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Today we added support for a much requested tweak to our segments feature, the ability to export only that segment of subscribers. As you may already know, our segments feature makes it a snap to target specific groups within your subscriber list. Let’s say you want to send a campaign to all your female customers, or only those subscribers who showed interest in Product x from your last newsletter. Segments make that easy. As well as sending campaigns to your segments, you can now export them straight to Excel or a tab delimited text file. This is especially handy for those of you using Campaign Monitor as your main data store. Now you can easily get subsets of your entire list out of your account based on any criteria you desire without having to export everyone and do some ugly hacking in Excel. We hope it’s a handy time saver for you.
If you’re a BlackBerry or iPhone user, you’re probably well aware of just how popular mobile email is going to be in the future. With the recent announcement of HTML email support on the BlackBerry, not to mention the iPhone’s already stellar CSS support, it’s clear that the challenge for us email designers might not be as daunting after all. If you consider the recent prediction that 20% of email will be accessed wirelessly in 2 years, that’s a comforting thought. That’s the future, but what about the present? Currently, the BlackBerry only supports plain text, Windows Mobile 5 does plain text too, and Windows Mobile 6 scrapes in with basic HTML support. It’s not the prettiest of pictures. With that in mind, we’ve just updated our design and spam testing tool to produce screenshots of exactly how your email will look on all 3 of these mobile platforms. Add to this the 17 other email clients we already cover across the desktop and web, and you’ve got some serious testing coverage, all for just $10. If you’re interested in learning more about mobile email, Email Marketing Reports have a great list of resources, particularly on mobile email design. Even if you don’t read your email on a mobile device, you can safely bet that some of your recipients do.
We all know that having a plain text version is an essential component of a well designed email campaign. For people who use email clients that can’t display HTML, and for those who prefer plain text, we need to provide information equivalent to the HTML component. By the time you have fought your way through the endless incompatibilities of email client rendering however, it can be hard work getting yourself excited about a well formatted text version. Good news! We’ve just added the ability to jump start your plain text email by automatically pulling all the text out of your HTML version. We can’t do all the work for you, but we can save you some time and hassle. Just click the ‘import it from your HTML’ link, wait a moment and up will pop your text, stripped of all HTML, your links replaced with the relevant URLs written like so: [https://www.campaignmonitor.com] and your webversion and unsubscribe tags converted to the plain text tag format. The whole thing is formatted to our recommended width, so that you have the maximum chance of everything working. Then all you need to do is a little tidying to make things neater, and remove anything not relevant for the plain text. For example, from an upcoming MailBuild newsletter, which looks like this in HTML: Campaign Monitor can automatically generate the following text: We hope that will save you a lot of time, and should lead to more nicely formatted plain text versions in the future. Don’t forget to checkout our plain text templates and tips for more ways to make your plain text more effective.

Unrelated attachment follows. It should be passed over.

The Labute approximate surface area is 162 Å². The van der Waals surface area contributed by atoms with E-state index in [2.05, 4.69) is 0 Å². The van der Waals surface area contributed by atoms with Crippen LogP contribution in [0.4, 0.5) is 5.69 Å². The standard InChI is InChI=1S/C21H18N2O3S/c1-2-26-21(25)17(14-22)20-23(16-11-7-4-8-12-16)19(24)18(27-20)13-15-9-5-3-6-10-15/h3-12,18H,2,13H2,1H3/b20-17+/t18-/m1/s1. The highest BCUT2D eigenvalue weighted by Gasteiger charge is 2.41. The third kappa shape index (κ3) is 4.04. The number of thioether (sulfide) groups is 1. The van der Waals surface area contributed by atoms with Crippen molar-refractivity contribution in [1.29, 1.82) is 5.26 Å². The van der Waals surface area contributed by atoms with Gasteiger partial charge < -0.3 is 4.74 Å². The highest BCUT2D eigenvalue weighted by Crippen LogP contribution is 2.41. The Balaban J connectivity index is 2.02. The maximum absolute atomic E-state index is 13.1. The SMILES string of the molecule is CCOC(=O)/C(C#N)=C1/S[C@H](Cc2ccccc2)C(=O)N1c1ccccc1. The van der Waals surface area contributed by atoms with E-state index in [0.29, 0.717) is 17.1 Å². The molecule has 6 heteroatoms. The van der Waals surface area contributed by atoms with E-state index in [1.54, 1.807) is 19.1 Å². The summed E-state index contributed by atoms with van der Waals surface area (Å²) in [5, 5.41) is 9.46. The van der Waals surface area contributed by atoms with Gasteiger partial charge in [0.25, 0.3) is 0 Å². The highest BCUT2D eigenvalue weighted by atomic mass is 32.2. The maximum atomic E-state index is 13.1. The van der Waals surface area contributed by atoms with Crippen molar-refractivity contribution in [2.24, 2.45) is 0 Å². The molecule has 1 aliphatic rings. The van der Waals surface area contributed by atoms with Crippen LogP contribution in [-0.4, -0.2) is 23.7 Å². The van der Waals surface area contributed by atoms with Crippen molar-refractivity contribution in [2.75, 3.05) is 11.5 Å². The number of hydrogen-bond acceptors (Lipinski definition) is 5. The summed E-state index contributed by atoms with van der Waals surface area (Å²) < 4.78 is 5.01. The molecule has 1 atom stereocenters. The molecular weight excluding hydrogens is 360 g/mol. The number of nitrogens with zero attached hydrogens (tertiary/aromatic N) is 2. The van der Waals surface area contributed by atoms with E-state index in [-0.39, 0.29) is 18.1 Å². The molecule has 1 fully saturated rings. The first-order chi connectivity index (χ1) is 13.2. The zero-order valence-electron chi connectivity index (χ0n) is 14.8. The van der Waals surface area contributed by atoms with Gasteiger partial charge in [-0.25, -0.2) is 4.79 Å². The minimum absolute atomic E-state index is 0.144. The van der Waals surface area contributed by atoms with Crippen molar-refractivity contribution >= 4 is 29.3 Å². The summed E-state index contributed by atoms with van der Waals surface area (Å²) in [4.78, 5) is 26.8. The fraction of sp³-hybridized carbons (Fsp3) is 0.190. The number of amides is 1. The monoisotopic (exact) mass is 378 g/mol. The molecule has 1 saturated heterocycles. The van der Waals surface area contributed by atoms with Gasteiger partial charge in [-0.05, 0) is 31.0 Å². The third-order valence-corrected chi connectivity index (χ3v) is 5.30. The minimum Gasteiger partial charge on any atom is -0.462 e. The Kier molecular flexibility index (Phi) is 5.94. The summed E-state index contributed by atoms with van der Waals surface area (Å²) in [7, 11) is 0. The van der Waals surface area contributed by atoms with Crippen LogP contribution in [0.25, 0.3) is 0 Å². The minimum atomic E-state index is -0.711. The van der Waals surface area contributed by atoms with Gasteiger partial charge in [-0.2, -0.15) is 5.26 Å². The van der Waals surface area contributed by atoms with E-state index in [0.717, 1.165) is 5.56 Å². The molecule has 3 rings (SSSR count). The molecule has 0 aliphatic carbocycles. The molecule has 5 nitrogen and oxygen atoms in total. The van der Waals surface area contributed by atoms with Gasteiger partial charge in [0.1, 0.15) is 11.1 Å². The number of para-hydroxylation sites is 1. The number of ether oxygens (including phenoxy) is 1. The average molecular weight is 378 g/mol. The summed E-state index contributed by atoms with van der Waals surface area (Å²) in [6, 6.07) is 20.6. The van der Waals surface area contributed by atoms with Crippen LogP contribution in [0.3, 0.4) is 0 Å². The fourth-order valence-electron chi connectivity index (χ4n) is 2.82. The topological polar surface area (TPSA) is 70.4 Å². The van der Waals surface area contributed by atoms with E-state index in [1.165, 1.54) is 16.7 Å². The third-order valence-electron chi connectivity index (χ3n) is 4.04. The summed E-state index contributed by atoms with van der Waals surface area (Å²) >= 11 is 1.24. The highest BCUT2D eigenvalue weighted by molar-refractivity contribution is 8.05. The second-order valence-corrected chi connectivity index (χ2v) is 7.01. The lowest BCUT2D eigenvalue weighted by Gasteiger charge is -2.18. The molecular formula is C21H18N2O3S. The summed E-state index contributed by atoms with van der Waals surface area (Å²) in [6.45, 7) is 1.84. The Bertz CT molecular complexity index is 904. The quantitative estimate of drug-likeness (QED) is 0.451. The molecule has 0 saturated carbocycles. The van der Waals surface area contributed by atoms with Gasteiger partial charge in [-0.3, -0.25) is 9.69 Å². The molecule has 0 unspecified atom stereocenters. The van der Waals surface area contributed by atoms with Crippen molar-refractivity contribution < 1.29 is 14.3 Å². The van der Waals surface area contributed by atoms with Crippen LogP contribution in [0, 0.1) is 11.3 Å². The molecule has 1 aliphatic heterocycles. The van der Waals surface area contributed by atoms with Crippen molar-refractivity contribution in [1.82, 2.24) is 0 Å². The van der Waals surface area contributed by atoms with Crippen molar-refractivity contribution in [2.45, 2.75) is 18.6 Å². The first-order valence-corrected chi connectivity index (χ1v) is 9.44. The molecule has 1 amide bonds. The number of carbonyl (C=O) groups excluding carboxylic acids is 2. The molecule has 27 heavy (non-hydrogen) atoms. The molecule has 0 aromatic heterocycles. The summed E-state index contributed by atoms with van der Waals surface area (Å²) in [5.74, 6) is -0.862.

We’ve just pushed an update live to our popular design and spam testing tool with the addition of 3 new spam filters. For all new tests, we’ll now be running your campaign though these additional filters: Norton 2008 McAfee Security Center 2008 Outlook 2007 Here’s a screenshot of the complete spam test line-up, which now includes 6 of the most popular desktop spam filters on the market: Where possible, we’ll try and provide as many useful reasons as possible why your email might have been filtered. Don’t forget, on top of running your email through 11 spam filters, firewalls and gateways we also provide a screenshot of your email in 17 of the most popular email clients. All for only $10.